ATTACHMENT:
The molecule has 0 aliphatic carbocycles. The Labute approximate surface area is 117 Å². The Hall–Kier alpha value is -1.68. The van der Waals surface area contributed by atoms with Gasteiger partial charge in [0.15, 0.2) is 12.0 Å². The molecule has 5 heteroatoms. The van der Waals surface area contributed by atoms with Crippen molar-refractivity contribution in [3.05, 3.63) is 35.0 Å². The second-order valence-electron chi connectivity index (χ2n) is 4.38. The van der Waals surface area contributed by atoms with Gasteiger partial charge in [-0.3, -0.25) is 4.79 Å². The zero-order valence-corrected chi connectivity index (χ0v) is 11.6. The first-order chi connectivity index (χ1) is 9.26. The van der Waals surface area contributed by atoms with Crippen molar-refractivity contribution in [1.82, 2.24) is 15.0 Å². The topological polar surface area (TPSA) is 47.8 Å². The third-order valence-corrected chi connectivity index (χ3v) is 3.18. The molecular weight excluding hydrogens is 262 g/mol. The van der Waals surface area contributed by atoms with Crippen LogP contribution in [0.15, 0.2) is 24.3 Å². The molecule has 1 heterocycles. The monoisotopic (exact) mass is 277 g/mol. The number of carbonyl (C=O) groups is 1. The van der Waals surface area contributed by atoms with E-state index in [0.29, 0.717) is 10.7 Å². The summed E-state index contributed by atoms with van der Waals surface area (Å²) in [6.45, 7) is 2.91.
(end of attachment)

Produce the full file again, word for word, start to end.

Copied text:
The molecule has 0 aliphatic carbocycles. The Labute approximate surface area is 117 Å². The Hall–Kier alpha value is -1.68. The van der Waals surface area contributed by atoms with Gasteiger partial charge in [0.15, 0.2) is 12.0 Å². The molecule has 5 heteroatoms. The van der Waals surface area contributed by atoms with Crippen molar-refractivity contribution in [3.05, 3.63) is 35.0 Å². The second-order valence-electron chi connectivity index (χ2n) is 4.38. The van der Waals surface area contributed by atoms with Gasteiger partial charge in [-0.3, -0.25) is 4.79 Å². The zero-order valence-corrected chi connectivity index (χ0v) is 11.6. The first-order chi connectivity index (χ1) is 9.26. The van der Waals surface area contributed by atoms with Crippen molar-refractivity contribution in [1.82, 2.24) is 15.0 Å². The topological polar surface area (TPSA) is 47.8 Å². The third-order valence-corrected chi connectivity index (χ3v) is 3.18. The molecular weight excluding hydrogens is 262 g/mol. The van der Waals surface area contributed by atoms with Crippen LogP contribution in [0.15, 0.2) is 24.3 Å². The molecule has 1 heterocycles. The monoisotopic (exact) mass is 277 g/mol. The number of carbonyl (C=O) groups is 1. The van der Waals surface area contributed by atoms with E-state index in [0.29, 0.717) is 10.7 Å². The summed E-state index contributed by atoms with van der Waals surface area (Å²) in [6.45, 7) is 2.91.